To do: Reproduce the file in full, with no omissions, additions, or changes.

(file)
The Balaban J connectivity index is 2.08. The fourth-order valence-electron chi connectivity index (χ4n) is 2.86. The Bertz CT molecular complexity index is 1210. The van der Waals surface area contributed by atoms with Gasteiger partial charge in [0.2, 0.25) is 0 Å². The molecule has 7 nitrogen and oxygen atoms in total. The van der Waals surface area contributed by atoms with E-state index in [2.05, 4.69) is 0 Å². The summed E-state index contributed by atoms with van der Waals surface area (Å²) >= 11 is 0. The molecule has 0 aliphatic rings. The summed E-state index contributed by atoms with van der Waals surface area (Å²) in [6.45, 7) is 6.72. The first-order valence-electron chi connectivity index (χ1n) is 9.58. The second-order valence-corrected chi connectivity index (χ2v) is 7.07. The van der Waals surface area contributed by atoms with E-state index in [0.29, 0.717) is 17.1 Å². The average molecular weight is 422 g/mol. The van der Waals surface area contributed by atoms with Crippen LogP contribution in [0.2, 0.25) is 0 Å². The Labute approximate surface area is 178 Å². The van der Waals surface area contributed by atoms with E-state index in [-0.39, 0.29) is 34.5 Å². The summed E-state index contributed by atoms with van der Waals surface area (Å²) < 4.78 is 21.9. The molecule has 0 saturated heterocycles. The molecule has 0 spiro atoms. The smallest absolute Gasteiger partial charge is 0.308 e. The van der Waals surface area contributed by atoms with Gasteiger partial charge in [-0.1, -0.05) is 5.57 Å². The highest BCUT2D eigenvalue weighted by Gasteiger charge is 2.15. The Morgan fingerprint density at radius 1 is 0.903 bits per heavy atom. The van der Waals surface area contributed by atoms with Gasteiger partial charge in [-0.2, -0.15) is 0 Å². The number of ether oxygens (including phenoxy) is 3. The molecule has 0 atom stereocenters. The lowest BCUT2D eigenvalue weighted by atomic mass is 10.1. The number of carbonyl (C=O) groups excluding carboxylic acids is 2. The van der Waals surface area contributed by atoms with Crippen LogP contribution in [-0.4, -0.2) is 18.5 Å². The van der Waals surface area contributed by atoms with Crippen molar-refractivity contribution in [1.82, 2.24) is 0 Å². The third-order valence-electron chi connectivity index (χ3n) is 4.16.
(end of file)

The Balaban J connectivity index is 2.08. The fourth-order valence-electron chi connectivity index (χ4n) is 2.86. The Bertz CT molecular complexity index is 1210. The van der Waals surface area contributed by atoms with Gasteiger partial charge in [0.2, 0.25) is 0 Å². The molecule has 7 nitrogen and oxygen atoms in total. The van der Waals surface area contributed by atoms with E-state index in [2.05, 4.69) is 0 Å². The summed E-state index contributed by atoms with van der Waals surface area (Å²) >= 11 is 0. The molecule has 0 aliphatic rings. The summed E-state index contributed by atoms with van der Waals surface area (Å²) in [6.45, 7) is 6.72. The first-order valence-electron chi connectivity index (χ1n) is 9.58. The second-order valence-corrected chi connectivity index (χ2v) is 7.07. The van der Waals surface area contributed by atoms with E-state index in [0.29, 0.717) is 17.1 Å². The average molecular weight is 422 g/mol. The van der Waals surface area contributed by atoms with Crippen LogP contribution in [0.2, 0.25) is 0 Å². The Labute approximate surface area is 178 Å². The van der Waals surface area contributed by atoms with E-state index in [-0.39, 0.29) is 34.5 Å². The summed E-state index contributed by atoms with van der Waals surface area (Å²) < 4.78 is 21.9. The molecule has 0 saturated heterocycles. The molecule has 0 spiro atoms. The smallest absolute Gasteiger partial charge is 0.308 e. The van der Waals surface area contributed by atoms with Gasteiger partial charge in [-0.1, -0.05) is 5.57 Å². The highest BCUT2D eigenvalue weighted by Gasteiger charge is 2.15. The Morgan fingerprint density at radius 1 is 0.903 bits per heavy atom. The van der Waals surface area contributed by atoms with Gasteiger partial charge in [-0.2, -0.15) is 0 Å². The number of ether oxygens (including phenoxy) is 3. The molecule has 0 atom stereocenters. The lowest BCUT2D eigenvalue weighted by atomic mass is 10.1. The number of carbonyl (C=O) groups excluding carboxylic acids is 2. The van der Waals surface area contributed by atoms with Crippen LogP contribution in [-0.4, -0.2) is 18.5 Å². The van der Waals surface area contributed by atoms with Crippen molar-refractivity contribution in [1.82, 2.24) is 0 Å². The third-order valence-electron chi connectivity index (χ3n) is 4.16.